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The events of the years 1600-1642 have been argued over intensively by historians. Central to these arguments has been a search for the causes of the English Revolution. Many recent historians have...read more
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This edition of book was issued in Paperback. The volume of the ebook is 306 pages (approximate value, can be different depending on the edition). First book "The Politics of the Ancient Constitution" was published in 1993.
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- The Politics of the Ancient Constitution
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- 1993 year
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- 306 pages
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Description of "The Politics of the Ancient Constitution"
The events of the years 1600-1642 have been argued over intensively by historians. Central to these arguments has been a search for the causes of the English Revolution. Many recent historians have denied that the Revolution had any long-term causes, and they have begun to see the period before 1642 in its own terms.
These historians have suggested that before the 1640s En The events of the years 1600-1642 have been argued over intensively by historians. Central to these arguments has been a search for the causes of the English Revolution. Many recent historians have denied that the Revolution had any long-term causes, and they have begun to see the period before 1642 in its own terms.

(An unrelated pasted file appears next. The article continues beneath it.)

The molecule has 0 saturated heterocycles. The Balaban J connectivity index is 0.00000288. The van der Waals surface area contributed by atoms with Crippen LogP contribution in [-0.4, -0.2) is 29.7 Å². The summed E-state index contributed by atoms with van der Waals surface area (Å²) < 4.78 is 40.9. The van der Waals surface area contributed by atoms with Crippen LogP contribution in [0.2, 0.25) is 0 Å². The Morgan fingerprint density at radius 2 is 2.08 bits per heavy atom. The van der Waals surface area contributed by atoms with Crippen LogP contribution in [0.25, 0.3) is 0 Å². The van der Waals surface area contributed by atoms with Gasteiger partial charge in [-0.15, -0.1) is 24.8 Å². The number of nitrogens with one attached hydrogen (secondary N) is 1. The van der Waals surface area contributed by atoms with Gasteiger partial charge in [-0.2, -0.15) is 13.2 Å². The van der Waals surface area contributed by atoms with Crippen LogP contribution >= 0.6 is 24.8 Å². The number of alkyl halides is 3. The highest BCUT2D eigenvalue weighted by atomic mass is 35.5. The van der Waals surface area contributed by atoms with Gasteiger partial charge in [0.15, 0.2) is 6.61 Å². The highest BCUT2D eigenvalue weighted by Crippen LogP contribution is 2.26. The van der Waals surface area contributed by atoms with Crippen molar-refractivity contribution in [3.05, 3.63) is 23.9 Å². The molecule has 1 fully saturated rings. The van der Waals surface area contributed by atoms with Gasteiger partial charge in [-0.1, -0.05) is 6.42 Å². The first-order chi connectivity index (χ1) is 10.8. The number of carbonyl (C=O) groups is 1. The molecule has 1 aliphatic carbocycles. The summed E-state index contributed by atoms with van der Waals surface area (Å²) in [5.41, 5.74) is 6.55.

These historians have suggested that before the 1640s English politics was based on consensus rather than conflict or opposition. Glenn Burgess examines the implications of these recent revisions of the early Stuart period for the history of political thought. This book is primarily a study of the political ideas of common lawyers-the ideology of the "Ancient Constitution"-and looks closely at the ideas of such men as Sir Edward Coke and John Selden.
On this Dr. Burgess builds a general interpretation of early Stuart political thought. He argues that before 1625 ideological consensus was maintained in England, not because everyone agreed with everyone else, nor because there was no conflict over matters of principle, but because there were agreed conventions that held together seemingly contradictory political theories. Burgess examines the history of political thought in relation to professional groups-civil and common lawyers, and clerics, primarily-and in terms of the distinctive discourses they produced.
After 1625 the boundaries between their discourses began to dissolve and political disputes became more threatening to the nation's stability. Through this approach, Burgess is able to show why it was that a period of "ideological consensus" was also a period of bitter political conflict.
This description is taken from the website: https://ebook.ukstores.org/BOZomg.